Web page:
Honourable mentions: Robert Pires, Marc Overmars
Centre-forward: Thierry Henry
The only problem with squeezing such a star-studded midfield into this XI is that we are only left with one centre-forward spot, and it is fiercely contested. The likes of Wayne Rooney, Andrew Cole and Ruud van Nistelrooy are among the most deadly forwards the league has ever seen, and that is naming just three from the United side.
Despite this, one man still manages to stand out above the rest as arguably the finest ever Premier League player. Thierry Henry was by no means an unknown quantity when he arrived in North London in 1999, one year after helping France to World Cup glory, but neither was he regarded as the deadly marksman he would become. Arsene Wenger's decision to move him from the wing to the middle was a masterstroke and Henry soon became nigh-on unstoppable when he was on form - as United themselves discovered on more than one occasion.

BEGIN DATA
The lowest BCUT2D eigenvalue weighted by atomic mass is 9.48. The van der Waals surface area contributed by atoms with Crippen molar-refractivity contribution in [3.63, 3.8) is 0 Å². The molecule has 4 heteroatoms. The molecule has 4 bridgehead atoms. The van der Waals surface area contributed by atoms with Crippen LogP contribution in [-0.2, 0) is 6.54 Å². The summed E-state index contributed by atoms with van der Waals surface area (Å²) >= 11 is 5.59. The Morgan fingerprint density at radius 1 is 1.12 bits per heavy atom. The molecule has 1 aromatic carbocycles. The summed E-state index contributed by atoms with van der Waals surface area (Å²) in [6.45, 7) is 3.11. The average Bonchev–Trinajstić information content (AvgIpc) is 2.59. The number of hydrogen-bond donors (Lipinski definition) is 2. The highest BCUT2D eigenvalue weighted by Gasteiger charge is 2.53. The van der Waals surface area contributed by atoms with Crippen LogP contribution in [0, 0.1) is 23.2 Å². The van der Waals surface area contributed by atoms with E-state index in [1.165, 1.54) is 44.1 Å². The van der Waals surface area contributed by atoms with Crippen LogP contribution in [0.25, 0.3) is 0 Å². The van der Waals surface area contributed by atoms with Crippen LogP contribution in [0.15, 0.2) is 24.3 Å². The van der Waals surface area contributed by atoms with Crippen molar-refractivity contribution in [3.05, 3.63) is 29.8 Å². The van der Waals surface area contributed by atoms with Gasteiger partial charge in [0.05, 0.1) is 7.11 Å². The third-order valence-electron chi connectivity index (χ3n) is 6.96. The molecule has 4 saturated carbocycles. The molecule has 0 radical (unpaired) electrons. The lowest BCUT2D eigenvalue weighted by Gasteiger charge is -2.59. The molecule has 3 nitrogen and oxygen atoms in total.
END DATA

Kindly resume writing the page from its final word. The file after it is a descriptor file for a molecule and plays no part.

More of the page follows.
No player has been named FWA Footballer of the Year or PFA Players' Player of the Year more times, no player has won more European Golden Shoes while playing in England and he ended his Arsenal career as their all-time top scorer with 228 goals - 175 of which came in the Premier League. Included in six consecutive Premier League Teams of the Year and a two-time Premier League Player of the Year, Henry was also twice voted in the top three of the Ballon d'Or while an Arsenal player and helped the club to two league titles, including the Invincible campaign of 2003-04.
Honourable mentions: Wayne Rooney, Ruud van Nistelrooy, Andrew Cole, Dwight Yorke, Ian Wright, Robin van Persie, Teddy Sheringham, Ole Gunnar Solskjaer